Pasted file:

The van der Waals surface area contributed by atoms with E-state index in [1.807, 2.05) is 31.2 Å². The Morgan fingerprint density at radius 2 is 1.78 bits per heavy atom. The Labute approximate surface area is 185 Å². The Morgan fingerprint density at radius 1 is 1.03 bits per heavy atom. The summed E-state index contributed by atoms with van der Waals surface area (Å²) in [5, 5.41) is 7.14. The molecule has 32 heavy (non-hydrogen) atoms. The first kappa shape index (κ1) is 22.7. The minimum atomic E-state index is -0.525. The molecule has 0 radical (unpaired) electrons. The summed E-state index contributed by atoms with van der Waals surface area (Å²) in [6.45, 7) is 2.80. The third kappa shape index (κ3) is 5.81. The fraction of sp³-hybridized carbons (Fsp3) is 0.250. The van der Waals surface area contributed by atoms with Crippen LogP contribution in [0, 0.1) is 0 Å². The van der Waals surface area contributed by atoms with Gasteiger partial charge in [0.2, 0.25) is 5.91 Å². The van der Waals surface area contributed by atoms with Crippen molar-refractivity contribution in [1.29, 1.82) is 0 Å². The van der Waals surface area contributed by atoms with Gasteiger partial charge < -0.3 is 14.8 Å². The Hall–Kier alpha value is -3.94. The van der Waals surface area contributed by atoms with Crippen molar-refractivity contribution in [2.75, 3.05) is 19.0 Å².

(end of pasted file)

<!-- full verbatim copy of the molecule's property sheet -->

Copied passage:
The van der Waals surface area contributed by atoms with E-state index in [1.807, 2.05) is 31.2 Å². The Morgan fingerprint density at radius 2 is 1.78 bits per heavy atom. The Labute approximate surface area is 185 Å². The Morgan fingerprint density at radius 1 is 1.03 bits per heavy atom. The summed E-state index contributed by atoms with van der Waals surface area (Å²) in [5, 5.41) is 7.14. The molecule has 32 heavy (non-hydrogen) atoms. The first kappa shape index (κ1) is 22.7. The minimum atomic E-state index is -0.525. The molecule has 0 radical (unpaired) electrons. The summed E-state index contributed by atoms with van der Waals surface area (Å²) in [6.45, 7) is 2.80. The third kappa shape index (κ3) is 5.81. The fraction of sp³-hybridized carbons (Fsp3) is 0.250. The van der Waals surface area contributed by atoms with Crippen LogP contribution in [0, 0.1) is 0 Å². The van der Waals surface area contributed by atoms with Gasteiger partial charge in [0.2, 0.25) is 5.91 Å². The van der Waals surface area contributed by atoms with Crippen molar-refractivity contribution in [1.29, 1.82) is 0 Å². The van der Waals surface area contributed by atoms with Gasteiger partial charge < -0.3 is 14.8 Å². The Hall–Kier alpha value is -3.94. The van der Waals surface area contributed by atoms with Crippen molar-refractivity contribution in [2.75, 3.05) is 19.0 Å².